The U.S. Supreme Court on Wednesday grappled with the question of what kind of education public schools must provide students with disabilities, hearing arguments in a case that originated with a complaint against a suburban Denver school district and that could have profound implications nationwide.
The case involves a student diagnosed with autism and attention deficit/hyperactive disorder. His parents pulled him out of his Douglas County elementary school, saying he wasn’t making enough progress and the district’s response was lacking.
They enrolled the boy in a private school for children with autism and asked the district to reimburse them for the tuition, arguing their son was due a “free appropriate public education” as required by the 1975 Individuals with Disabilities Education Act.
The law spells out the requirements states must meet to receive federal money to educate special-needs students. The district declined, saying it had met the standard of the law.
The family eventually filed a lawsuit against the district. Lower courts all sided with the district, reasoning that it had provided the child “some” educational benefit — the standard cited in the federal statute at issue.
Lower courts across the nation have varied in their definition of the proper standard. The high court arguments Wednesday centered on whether “some” benefit was good enough, or whether special-needs students deserve a more “meaningful” benefit.
Jeffrey Fisher, an attorney for the boy’s family, told the justices that as a general rule, individualized education plans for special education students should include “a level of educational services designed to allow the child to progress from grade to grade in the general curriculum.”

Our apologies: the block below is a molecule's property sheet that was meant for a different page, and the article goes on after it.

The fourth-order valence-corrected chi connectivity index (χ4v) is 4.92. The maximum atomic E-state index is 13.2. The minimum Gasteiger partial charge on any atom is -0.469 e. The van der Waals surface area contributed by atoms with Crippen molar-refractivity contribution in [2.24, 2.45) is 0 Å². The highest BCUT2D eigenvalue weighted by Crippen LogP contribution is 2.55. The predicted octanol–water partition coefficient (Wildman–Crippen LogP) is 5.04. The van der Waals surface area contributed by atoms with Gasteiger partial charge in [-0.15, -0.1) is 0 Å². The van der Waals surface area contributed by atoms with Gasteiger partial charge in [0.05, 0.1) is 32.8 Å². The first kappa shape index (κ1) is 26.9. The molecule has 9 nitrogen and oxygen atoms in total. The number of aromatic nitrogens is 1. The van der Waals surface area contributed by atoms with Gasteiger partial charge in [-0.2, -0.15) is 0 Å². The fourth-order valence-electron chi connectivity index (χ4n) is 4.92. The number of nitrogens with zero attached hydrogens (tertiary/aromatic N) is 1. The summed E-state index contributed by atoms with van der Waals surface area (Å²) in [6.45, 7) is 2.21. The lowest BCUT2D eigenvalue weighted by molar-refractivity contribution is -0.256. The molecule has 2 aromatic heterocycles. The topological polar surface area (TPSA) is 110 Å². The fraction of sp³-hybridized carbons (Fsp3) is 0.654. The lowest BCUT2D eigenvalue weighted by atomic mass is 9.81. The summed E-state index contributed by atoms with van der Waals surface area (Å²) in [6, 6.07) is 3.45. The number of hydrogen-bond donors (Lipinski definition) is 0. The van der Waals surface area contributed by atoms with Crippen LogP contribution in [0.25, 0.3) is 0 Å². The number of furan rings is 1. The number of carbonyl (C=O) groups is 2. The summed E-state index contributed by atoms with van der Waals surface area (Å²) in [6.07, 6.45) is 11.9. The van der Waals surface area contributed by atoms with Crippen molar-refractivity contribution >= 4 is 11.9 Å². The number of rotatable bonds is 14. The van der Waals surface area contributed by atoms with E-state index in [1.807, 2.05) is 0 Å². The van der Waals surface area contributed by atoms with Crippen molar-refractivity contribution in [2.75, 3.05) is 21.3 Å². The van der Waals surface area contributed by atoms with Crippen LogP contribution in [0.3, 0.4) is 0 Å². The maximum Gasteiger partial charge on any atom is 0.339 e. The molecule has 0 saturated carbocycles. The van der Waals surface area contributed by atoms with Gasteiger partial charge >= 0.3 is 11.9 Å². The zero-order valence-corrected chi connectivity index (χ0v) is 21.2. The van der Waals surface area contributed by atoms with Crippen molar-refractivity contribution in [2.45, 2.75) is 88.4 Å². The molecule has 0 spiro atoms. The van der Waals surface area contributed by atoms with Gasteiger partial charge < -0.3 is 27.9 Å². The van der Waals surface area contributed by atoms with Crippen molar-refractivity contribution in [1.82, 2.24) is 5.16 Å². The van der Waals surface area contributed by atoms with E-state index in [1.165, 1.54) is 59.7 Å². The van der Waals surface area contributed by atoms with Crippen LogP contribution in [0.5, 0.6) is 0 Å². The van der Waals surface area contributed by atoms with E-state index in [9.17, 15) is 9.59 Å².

Throughout the arguments, the justices expressed frustration with what Justice Samuel Alito described as “a blizzard of words” that the law and courts have used to define what’s appropriate for special needs students.
Chief Justice John Roberts said regardless of the term used, “the whole package has got to be helpful enough to allow the student to keep up with his peers.”
Neal Katyal, an attorney for the school district, argued that providing children “some benefit” is a reasonable standard.
“That’s the way court after court has interpreted it,” he said. “It’s worked well. This court shouldn’t renege on that.”
Ron Hager, senior staff attorney for special education at the National Disability Rights Network, attended the oral arguments Wednesday and said he was optimistic the lower court’s ruling would be overturned.
He said if the Supreme Court does overturn the federal Tenth Circuit Court’s ruling and requires a higher standard, it won’t necessarily come with major financial costs for school districts. Instead, he said, it will nudge them to be proactive and provide teacher training and intervention services early on instead of waiting until problems — and the expenses associated with them — snowball later.
Marijo Rymer, executive director of the Arc of Colorado, which advocates on behalf of people with intellectual and developmental disabilities, said she was heartened to see the case advance to the Supreme Court. Establishing a clearer standard on what constitutes a fair and appropriate education for students with disabilities is a civil rights issue, she said.
“It’s critical that federal law, which is what this is based on, be reinforced and supported, and the court is in the position to deliver that message to the nation’s schools and the taxpayers that fund them,” Rymer said.
Both Hager and Rymer acknowledged that even if the Supreme Court establishes a new, higher standard, it could be open to interpretation. Still, they said it would send a strong message to school districts about their responsibilities to students with disabilities.